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Similar design to commercial game by chance? Risk for being sued?

4 replies [Last post]
Joined: 04/13/2010

We have been working on a prototype for about 6 years (just as a hobby project), but now we are thinking of publishing it. However, a game that is suspiciously similar to our design was just released. It also includes big battles, hexes, rivers and mountains that block movement and heroes questing in different provinces where magical items can be found. Luckily, their version is very similar to our initial versions but we have changed some stuff since then. Our stuff has been up on a private website with clear copyright-statements. I doubt that they have stumbled on the site, and most likely it is just by chance that the designs are similar (great nerds think alike). Anyone knows if we could get in any kind of trouble if we tried to publish? Could they sue us for "copied design"? We have all the computer files going back all the way to 2004 to prove that we have invented the design our selves and not copied this newly released game.
Check the picture that I added from our prototype "Goblins getting away with the magical stones"

Dralius's picture
Joined: 07/26/2008

Similarity in game designs is common look at all the trivia games where you move around a track and answer questions for a series of categories. I guess the question is “Does your game have something to offer?”

If it does and you’re not infringing on any IP like using proprietary language, trade dress etc… then go for it. You can’t copyright a game just the expression of the rules, art, etc... There have been some patents for game mechanics like the famous WoC card tapping one but this has never gone to court. In the end if it worries you consult a lawyer. You may want to do that anyhow to help you set up your business.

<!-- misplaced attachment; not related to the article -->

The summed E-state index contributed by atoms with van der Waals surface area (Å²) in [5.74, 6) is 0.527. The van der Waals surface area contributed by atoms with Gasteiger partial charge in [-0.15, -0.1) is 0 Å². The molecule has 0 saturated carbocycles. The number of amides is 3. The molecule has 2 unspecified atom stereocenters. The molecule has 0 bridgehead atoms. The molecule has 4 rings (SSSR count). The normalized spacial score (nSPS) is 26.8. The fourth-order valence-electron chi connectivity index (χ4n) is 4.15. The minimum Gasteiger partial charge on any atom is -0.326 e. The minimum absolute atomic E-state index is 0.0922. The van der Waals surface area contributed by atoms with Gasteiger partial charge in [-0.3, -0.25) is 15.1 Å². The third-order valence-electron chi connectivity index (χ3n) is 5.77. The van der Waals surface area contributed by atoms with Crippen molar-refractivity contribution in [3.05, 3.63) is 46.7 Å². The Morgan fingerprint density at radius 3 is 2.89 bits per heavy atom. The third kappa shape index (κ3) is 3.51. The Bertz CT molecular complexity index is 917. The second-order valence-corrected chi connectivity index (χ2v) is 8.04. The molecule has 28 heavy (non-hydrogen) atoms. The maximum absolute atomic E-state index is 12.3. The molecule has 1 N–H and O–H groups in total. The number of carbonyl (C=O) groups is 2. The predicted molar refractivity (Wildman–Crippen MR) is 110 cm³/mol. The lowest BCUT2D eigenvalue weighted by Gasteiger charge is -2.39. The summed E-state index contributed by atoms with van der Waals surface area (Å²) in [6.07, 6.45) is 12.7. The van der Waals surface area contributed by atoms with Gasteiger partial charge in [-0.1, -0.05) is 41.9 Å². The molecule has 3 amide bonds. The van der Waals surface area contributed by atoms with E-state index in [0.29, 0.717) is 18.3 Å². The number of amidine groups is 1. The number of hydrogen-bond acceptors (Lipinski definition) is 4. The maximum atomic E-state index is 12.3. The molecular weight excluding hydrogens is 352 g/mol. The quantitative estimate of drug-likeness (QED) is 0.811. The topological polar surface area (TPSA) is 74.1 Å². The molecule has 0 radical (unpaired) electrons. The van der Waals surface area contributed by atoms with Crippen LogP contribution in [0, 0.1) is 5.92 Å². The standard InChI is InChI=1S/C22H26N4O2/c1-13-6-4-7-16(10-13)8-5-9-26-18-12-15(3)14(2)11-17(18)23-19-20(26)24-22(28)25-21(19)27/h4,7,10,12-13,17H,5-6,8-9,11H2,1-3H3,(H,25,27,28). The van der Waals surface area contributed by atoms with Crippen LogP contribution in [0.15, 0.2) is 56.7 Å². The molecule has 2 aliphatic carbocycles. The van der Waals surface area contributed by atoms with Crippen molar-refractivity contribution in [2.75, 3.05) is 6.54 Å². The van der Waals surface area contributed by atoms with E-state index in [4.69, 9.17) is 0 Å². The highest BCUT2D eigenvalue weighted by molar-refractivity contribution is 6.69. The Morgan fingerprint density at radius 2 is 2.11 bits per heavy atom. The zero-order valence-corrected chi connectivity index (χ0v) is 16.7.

BTW- the game looks cool. Let me know how it goes.

ReneWiersma's picture
Joined: 08/08/2008
From a legal point, it's

From a legal point, it's probably not a problem. There are so many new, games coming out each year (at least 400 globally) that some are bound to be similar to existing games. Similar themes, similar mechanics, similar art. As long as you are not copying artwork and rules text word-by-word, you are in the green.

From a commercial standpoint you have to worry about whether your games are not too similar. If the other game is a commercial success (which means a significant amount of your target audience may have heard of it, or even bought it) , then you have to think about what sets your game apart from the other game. When you delve into it, you may find that the games are only superfacially similar, but the actual details make the game really different. You might want to change the theme slightly to make the similarity less obvious - some people would not want to have two games "about Goblins and magic stones" even though the game play might make them very different.

Joined: 04/13/2010
ok, thanks for the comments.

ok, thanks for the comments. Good to hear that most seem to think I'm safe (I haven't copied anything for sure).
And yes, you are right, the real question is: do my game have something to offer other than the already commercially available one.
Actually, the battle mechanics and the overall game mechanics are very different. However, the theme is very similar. This is kind of annoying, since much of the work have been put into the theme (art for pictures and thematic action cards that are different for the different races). To work it all over to change theme is too much work for me, so I think I'll try to launch it the way it is. We'll see how that goes...
Thanks again!!

marduk's picture
Joined: 05/18/2010
Sounds like a tough battle

Sounds like you are up against a certain game from FFG featuring err some runes gathered within a war...

thats a tough fight against a very popular game produced by a heavyweight.

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